Roh Sungwon, an addiction specialist and professor of psychiatry, stated that one of his patients was a video game addict hospitalized for mental treatment for a month. That happened after the internet café owner became concerned and called the police.
11. 45.5% of Japanese survey respondents found it hard to stop playing games when they were supposed to.
Those were the findings of a survey on gaming disorders performed in Japan from January to March 2019. It refers to people who frequently played video games for more than six hours on a weekday.
Respondents who played video games for shorter periods showed a considerably lower inclination.
Moreover, over 29% of respondents who frequently played video games for more than six hours on a workday claimed that their video game consumption had caused them to lose interest in other interests. Some include sports, hobbies, or even meeting friends and family.
12. During COVID-19 lockdowns, 30% of Brits admitted to skipping a meal or shower to play video games.
In addition, over 66% reported they had missed sleep as a result of gaming.
It was also discovered that, before March 2020, the average UK gamer spent roughly 13 hours per week playing video games, which equated to 39 days per year.
It grew to 18 hours per week during the lockdown, with the average sitting time ranging from 1 to 3 hours. However, some people claimed to have played for up to 15 hours at a time.
13. COVID-19 has resulted in a 39% increase in gaming time around the world.
Due to the pandemic and lockdowns, gaming has become many people’s new favorite hobby. This is especially true for younger generations, as it was a convenient way to spend the extra free time.
However, with increased gaming, the risk of addiction rises too.
One recent study has shown that while both children and adolescents played more, only adolescents showed more severe signs of gaming addiction when compared to the period before the pandemic.
Children and Teenager Statistics
Recent technological advancements have elevated video games to the top leisure activity for children, who are particularly prone to addiction. Here are a few stats that’ll show the importance of limiting access to addictive activities.
14. Teenage video game addiction stats confirm boys display more serious addiction signs.
A total of 827 adolescents between the ages of 14 and 19 took part in the 2018 study, showing the abovementioned results.
According to a study, boys were substantially more likely than girls to prioritize playing online games over learning, working, pursuing hobbies, and nurturing family relationships.
15. In 2019, 600,000 South Korean children suffered from gaming addiction.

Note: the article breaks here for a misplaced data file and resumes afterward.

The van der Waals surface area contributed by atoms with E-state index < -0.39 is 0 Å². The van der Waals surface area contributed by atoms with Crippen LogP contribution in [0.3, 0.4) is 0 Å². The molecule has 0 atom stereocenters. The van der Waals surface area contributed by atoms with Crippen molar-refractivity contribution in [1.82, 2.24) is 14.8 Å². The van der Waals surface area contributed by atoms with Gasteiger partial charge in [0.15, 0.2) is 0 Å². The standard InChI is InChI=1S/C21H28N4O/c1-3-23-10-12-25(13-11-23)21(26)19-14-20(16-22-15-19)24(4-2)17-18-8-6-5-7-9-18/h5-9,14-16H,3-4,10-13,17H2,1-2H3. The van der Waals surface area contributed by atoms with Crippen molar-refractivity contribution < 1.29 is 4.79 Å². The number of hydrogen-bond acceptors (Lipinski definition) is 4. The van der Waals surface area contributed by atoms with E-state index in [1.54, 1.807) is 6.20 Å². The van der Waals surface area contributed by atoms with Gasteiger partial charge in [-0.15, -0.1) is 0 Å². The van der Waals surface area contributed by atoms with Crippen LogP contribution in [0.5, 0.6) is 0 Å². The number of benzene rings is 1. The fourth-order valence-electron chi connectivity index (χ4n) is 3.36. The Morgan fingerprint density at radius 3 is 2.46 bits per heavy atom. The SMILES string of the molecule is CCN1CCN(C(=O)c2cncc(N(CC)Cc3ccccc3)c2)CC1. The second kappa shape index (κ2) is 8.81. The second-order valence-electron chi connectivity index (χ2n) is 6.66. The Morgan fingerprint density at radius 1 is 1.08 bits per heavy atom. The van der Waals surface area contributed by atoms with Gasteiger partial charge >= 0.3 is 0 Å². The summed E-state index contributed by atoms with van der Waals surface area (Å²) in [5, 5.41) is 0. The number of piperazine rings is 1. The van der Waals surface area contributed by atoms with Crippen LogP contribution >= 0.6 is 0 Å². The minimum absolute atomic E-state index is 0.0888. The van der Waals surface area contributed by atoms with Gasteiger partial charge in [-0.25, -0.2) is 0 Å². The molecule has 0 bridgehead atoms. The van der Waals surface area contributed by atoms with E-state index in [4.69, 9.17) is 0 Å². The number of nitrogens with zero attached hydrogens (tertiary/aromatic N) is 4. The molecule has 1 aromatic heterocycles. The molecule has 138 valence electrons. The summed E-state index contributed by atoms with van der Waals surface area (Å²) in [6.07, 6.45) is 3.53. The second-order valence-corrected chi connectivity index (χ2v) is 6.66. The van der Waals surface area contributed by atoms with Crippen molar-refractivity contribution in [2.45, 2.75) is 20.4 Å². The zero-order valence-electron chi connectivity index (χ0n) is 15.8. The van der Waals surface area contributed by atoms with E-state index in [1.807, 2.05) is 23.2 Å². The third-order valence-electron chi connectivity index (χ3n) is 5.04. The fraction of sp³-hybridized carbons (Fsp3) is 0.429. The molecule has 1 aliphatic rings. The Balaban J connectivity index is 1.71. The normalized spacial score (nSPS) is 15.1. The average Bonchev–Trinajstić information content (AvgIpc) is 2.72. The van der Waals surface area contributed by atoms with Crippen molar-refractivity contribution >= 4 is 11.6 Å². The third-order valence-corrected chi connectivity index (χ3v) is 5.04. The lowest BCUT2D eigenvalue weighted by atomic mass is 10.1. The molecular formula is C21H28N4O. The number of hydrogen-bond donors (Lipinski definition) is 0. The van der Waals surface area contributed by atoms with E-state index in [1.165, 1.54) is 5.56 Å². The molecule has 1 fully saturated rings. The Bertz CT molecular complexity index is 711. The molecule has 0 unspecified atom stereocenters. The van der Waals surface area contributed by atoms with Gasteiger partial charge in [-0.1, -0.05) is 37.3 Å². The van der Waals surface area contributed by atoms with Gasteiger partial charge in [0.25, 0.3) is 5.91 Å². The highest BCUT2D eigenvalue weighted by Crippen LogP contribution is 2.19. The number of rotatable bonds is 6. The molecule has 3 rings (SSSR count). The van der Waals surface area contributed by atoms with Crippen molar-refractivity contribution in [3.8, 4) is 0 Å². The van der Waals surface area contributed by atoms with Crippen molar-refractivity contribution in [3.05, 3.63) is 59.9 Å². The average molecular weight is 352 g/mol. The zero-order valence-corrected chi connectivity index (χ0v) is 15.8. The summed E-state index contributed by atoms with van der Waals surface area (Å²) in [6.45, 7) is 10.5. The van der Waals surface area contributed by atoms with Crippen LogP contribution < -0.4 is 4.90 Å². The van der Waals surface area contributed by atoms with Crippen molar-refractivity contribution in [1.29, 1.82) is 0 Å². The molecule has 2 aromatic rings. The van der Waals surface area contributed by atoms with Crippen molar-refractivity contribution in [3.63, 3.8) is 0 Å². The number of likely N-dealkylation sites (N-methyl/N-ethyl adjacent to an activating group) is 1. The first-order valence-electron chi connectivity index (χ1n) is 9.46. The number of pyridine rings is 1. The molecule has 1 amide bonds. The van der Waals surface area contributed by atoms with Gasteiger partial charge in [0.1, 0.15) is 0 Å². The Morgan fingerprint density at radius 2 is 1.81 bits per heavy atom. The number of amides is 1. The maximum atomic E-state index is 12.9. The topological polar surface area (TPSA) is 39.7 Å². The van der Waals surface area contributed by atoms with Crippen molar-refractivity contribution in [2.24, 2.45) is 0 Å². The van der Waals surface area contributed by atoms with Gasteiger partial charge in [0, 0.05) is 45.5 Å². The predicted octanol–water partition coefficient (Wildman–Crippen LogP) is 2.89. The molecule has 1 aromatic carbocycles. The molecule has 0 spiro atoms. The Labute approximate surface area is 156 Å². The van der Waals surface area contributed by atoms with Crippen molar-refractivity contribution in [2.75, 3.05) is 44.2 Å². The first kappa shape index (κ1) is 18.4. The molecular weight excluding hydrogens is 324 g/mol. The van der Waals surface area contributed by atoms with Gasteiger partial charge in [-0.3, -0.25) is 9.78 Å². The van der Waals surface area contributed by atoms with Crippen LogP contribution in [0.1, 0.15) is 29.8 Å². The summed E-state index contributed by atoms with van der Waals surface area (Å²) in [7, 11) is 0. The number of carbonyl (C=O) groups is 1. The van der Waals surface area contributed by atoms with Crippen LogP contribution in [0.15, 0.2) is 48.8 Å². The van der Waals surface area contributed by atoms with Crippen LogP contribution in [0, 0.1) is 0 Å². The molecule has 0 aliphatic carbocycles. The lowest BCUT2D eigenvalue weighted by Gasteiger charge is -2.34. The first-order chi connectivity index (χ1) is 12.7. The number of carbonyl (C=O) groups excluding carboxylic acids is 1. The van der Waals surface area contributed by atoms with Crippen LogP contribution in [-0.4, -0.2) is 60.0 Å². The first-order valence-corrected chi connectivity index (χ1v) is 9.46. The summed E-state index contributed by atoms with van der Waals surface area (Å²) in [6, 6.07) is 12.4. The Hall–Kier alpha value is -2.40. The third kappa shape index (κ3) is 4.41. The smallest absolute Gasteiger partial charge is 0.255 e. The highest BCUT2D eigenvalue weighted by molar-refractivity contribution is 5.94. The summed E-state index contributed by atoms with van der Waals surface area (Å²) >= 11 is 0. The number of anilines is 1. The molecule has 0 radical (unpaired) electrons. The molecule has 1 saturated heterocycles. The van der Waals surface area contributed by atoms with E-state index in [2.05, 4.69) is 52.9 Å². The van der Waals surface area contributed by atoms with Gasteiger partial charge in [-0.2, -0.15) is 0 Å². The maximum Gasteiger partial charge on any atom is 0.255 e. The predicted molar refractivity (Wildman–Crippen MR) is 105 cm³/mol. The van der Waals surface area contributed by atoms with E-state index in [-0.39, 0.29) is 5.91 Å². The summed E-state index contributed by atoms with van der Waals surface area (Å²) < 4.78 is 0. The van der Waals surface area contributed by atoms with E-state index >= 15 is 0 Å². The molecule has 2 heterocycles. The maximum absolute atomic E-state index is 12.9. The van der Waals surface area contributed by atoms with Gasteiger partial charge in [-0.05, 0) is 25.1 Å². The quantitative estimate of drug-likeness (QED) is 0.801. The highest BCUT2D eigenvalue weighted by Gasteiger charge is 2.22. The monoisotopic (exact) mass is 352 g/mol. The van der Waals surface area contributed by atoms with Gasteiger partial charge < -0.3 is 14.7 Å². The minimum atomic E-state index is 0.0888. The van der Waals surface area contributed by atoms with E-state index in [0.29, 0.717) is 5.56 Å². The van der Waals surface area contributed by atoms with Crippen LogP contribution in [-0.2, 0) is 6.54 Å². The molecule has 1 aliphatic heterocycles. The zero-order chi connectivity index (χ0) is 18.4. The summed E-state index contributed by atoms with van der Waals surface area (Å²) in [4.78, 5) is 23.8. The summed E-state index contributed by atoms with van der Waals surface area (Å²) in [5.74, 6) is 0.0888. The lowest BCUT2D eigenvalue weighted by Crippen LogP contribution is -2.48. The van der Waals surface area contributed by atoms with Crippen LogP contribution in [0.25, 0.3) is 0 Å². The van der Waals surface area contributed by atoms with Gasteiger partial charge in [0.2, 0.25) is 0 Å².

As a result, video game addiction has been declared a public medical crisis. In addition, one of the interesting video game addiction facts is that the World Health Organization voted to add “gaming disorder” to the worldwide disease categorization system.
16. In Singapore, 10% of children are addicted to the internet and video games.
As a result, the government introduced a classification system that helped parents choose appropriate games for their children.
Furthermore, due to non-compliance with the grading system, the Singapore government has banned numerous popular video games.
17. Chinese under 18 are not allowed to play for more than 90 minutes on weekdays.
China, after trying to figure out how to break gaming addiction in children, decided to set a new regulation prohibiting youngsters from playing video games for more than 90 minutes on weekdays. They are only permitted to play from 8 a.m. until 10 p.m.
But that’s not all — on weekends and holidays, they are not allowed to play for more than three hours.
Fortunately, this problem has a solution, so yes — you can learn how to stop video game addiction. Numerous video game addiction treatment options are available.
So, if you enjoy playing from time to time, don’t let these video game addiction statistics scare you.
After all, the harm comes when there is no moderation. Even though addiction is a possibility, gaming is still more likely to remain a pleasurable hobby for most of us at the end of the day.
What percentage of gamers are addicted?
According to online video game addiction statistics, 1–16% of gamers struggle with obsessive gaming addiction. Around 40% of the world’s population, or nearly 3.1 billion individuals, play video games.
What are the chances of getting addicted to video games?
The chances of getting addicted to video games depend on many factors.
For example, research has shown that young males who live alone, are not very conscientious, are highly neurotic, and are not very psychosomatically healthy — are more likely to get addicted to video games.
What causes video game addiction?
A burst of dopamine, the feel-good chemical released in the brain when we accomplish success or achievement, can also cause hyperarousal.
The same dopamine release process causes addiction to video games, TV, and substances like alcohol. Many youngsters and adults who play video games or watch television do so to exclude other things.
What are the signs of video game addiction?
There are several symptoms of game addiction you need to look out for:
- Finding yourself unable to stop
- Lying to others about how much you play
- Using it as an emotional crutch
- Physically suffering as a result of gaming
- Continuously thinking about gaming
- Losing real-world friends
These are just some of the signs of addiction.
What makes video games addictive?
Beating your opponent, the high score, relationships with other players, winning the game, and the discovery method in games are all examples of “hooks” incorporated into games to make them addictive.
- Addiction Center
- Daily JSTOR
- DJS Research
- European Parliament
- Game Gavel
- Los Angeles Times
- NY Times
- Psychology Today
- Research Gate
- Science Daily
- The Edge
- The Gamer
- University of Hong Kong
- Very Well Mind
- Video Game Addiction